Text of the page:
San Francisco 49ers player Colin Kaepernick ignited a firestorm of patriotic proportions on Friday (August 26) when, during a game against the Green Bay Packers at Levi's Stadium, the quarterback chose not to stand during the national anthem.

Meant as a political statement against systemic mistreatment of minorities—particularly people of color—in the United States, many were unreasonably angered by Kaepernick exercising his democratic right to protest (including a certain GOP nominee who, like Voldemort, must not be named). On the other side of the spectrum, however, was John Legend.

On Monday (August 29), the 10-time Grammy Award-winning singer took a stand on Twitter. Siding with Kaepernick in an effort to educate and challenge the beliefs and perspective of his followers, he tweeted a link to an article by The Intercept about the systemic racism (and reference to slavery: "No refuge could save the hireling and slave
/ From the terror of flight or the gloom of the grave") embedded in the later verses of the "Star-Spangled Banner."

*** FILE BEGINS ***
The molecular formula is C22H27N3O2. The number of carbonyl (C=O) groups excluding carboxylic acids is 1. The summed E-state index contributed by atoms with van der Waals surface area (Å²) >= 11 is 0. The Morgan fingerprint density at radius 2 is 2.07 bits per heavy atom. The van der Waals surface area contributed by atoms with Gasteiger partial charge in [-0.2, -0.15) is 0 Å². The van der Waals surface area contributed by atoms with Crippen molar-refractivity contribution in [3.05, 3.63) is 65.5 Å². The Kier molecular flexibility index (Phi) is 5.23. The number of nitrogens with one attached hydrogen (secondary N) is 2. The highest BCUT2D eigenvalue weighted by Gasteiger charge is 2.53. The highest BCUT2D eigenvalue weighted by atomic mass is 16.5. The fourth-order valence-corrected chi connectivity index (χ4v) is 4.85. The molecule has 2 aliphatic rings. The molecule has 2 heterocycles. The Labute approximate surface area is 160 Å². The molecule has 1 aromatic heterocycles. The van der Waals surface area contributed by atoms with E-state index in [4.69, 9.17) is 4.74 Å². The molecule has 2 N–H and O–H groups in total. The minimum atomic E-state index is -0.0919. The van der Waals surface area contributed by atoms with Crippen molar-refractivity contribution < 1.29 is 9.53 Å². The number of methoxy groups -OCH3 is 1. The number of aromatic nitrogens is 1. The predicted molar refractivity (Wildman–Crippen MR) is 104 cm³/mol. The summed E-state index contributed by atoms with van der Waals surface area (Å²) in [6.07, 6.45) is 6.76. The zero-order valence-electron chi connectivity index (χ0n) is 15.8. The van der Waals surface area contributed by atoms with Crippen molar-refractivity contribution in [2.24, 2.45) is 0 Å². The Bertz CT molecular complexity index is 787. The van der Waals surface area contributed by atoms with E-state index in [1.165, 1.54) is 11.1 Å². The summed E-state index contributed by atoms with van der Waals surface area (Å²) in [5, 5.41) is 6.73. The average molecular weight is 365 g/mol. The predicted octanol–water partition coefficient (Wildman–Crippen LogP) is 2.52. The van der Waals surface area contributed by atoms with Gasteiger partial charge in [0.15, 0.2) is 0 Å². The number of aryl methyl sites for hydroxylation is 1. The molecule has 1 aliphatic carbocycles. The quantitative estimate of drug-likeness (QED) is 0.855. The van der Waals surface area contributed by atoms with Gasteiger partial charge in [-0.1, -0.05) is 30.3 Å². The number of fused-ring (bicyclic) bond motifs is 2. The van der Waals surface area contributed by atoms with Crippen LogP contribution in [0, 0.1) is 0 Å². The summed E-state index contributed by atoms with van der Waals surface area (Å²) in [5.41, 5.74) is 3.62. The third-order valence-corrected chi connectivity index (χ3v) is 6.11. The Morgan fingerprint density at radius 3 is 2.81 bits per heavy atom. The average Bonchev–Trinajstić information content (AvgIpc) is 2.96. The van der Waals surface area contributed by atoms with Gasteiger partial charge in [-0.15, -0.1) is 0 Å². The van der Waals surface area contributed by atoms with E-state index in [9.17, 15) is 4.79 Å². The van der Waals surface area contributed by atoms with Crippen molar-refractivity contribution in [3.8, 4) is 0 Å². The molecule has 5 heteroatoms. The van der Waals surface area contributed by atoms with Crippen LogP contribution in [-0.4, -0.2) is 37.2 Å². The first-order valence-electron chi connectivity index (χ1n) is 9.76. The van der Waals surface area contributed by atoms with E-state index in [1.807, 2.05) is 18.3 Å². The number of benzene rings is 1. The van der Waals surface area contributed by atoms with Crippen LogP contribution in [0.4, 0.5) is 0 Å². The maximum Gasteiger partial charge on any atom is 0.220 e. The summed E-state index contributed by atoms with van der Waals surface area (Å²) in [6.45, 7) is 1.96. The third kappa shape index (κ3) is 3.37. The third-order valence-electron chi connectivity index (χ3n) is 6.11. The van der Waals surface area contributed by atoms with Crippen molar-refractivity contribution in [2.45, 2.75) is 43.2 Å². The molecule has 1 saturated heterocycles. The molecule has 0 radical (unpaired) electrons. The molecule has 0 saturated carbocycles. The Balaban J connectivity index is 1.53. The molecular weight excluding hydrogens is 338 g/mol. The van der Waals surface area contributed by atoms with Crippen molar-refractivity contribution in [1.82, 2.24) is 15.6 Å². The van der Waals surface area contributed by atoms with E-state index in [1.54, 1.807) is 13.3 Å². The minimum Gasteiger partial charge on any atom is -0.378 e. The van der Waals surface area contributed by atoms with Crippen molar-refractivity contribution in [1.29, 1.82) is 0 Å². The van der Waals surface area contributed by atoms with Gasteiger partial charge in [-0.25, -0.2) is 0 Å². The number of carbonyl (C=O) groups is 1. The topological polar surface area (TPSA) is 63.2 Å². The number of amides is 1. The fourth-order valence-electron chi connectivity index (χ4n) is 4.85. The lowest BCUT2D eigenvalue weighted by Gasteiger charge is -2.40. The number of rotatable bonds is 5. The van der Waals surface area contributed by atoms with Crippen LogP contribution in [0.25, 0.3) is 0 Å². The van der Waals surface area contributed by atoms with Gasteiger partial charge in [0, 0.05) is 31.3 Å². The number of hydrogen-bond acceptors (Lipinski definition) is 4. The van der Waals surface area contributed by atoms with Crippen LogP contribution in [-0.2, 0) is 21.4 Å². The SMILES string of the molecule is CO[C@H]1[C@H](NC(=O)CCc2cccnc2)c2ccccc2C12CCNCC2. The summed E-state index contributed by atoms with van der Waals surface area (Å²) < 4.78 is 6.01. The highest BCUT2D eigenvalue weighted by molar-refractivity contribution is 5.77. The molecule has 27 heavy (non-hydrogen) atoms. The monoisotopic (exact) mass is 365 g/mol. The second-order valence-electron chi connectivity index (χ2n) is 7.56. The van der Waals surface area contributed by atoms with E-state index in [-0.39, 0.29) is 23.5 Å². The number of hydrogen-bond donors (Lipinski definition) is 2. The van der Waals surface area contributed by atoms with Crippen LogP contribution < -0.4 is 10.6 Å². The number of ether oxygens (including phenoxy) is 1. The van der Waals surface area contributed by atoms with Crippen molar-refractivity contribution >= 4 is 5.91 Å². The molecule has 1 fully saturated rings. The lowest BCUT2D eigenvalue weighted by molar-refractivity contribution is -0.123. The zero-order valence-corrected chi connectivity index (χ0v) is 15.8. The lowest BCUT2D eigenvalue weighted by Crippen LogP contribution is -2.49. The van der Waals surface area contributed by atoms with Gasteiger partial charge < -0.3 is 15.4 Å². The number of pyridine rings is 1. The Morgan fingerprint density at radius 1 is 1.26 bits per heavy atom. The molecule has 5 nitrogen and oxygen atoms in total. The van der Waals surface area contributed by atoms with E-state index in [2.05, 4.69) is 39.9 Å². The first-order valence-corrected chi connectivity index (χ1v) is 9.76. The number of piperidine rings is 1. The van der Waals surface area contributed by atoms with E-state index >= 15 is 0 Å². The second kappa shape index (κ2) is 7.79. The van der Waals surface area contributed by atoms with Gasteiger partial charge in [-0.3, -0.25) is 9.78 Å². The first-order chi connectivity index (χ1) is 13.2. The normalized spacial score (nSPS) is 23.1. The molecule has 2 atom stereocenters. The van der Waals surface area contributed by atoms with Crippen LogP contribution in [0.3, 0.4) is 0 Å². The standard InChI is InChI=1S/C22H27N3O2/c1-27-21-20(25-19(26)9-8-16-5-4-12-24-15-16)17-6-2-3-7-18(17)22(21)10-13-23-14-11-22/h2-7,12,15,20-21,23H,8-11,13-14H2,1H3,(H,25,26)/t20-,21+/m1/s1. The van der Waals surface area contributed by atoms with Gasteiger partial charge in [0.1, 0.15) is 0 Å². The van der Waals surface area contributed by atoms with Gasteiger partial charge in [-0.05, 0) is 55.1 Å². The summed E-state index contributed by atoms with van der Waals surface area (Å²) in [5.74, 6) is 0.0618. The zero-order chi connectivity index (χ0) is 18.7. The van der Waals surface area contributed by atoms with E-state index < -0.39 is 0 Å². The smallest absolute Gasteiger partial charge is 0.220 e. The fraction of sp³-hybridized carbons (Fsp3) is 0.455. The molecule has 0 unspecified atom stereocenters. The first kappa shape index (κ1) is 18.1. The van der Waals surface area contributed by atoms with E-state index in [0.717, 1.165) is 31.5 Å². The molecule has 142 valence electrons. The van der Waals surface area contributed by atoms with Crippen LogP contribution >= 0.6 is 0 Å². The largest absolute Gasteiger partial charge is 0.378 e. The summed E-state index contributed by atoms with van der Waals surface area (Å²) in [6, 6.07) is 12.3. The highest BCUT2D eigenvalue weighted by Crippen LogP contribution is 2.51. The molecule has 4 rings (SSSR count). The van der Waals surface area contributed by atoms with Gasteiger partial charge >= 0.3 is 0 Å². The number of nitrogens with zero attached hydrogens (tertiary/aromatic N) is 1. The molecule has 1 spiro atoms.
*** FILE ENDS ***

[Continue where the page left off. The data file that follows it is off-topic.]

Legend, agreeing with the article's suggestion we use a different song for our anthem, "voted" for "America the Beautiful," calling the current anthem "a weak song."

On Tuesday (August 30), after receiving a wave of backlash on Twitter, the ever-rational singer followed up by asking his followers if they "truly" love the "Star-Spangled Banner"—and reminded them that he has sung the tune at sporting events before.

"For those defending the current anthem, do you really truly love that song? I don't and I'm very good at singing it. Like, one of the best," he wrote.

And it's true: On June 2, the artist opened the 2016 NBA Finals in Oakland, California with a rousing performance of the national anthem.

As for Kaepernick, the quarterback remains unwavering in his freedom to express his beliefs.

"I am not going to stand up to show pride in a flag for a country that oppresses black people and people of color," Kaepernick told NFL Media following the now-scandalized game. "To me, this is bigger than football and it would be selfish on my part to look the other way. There are bodies in the street and people getting paid leave and getting away with murder."

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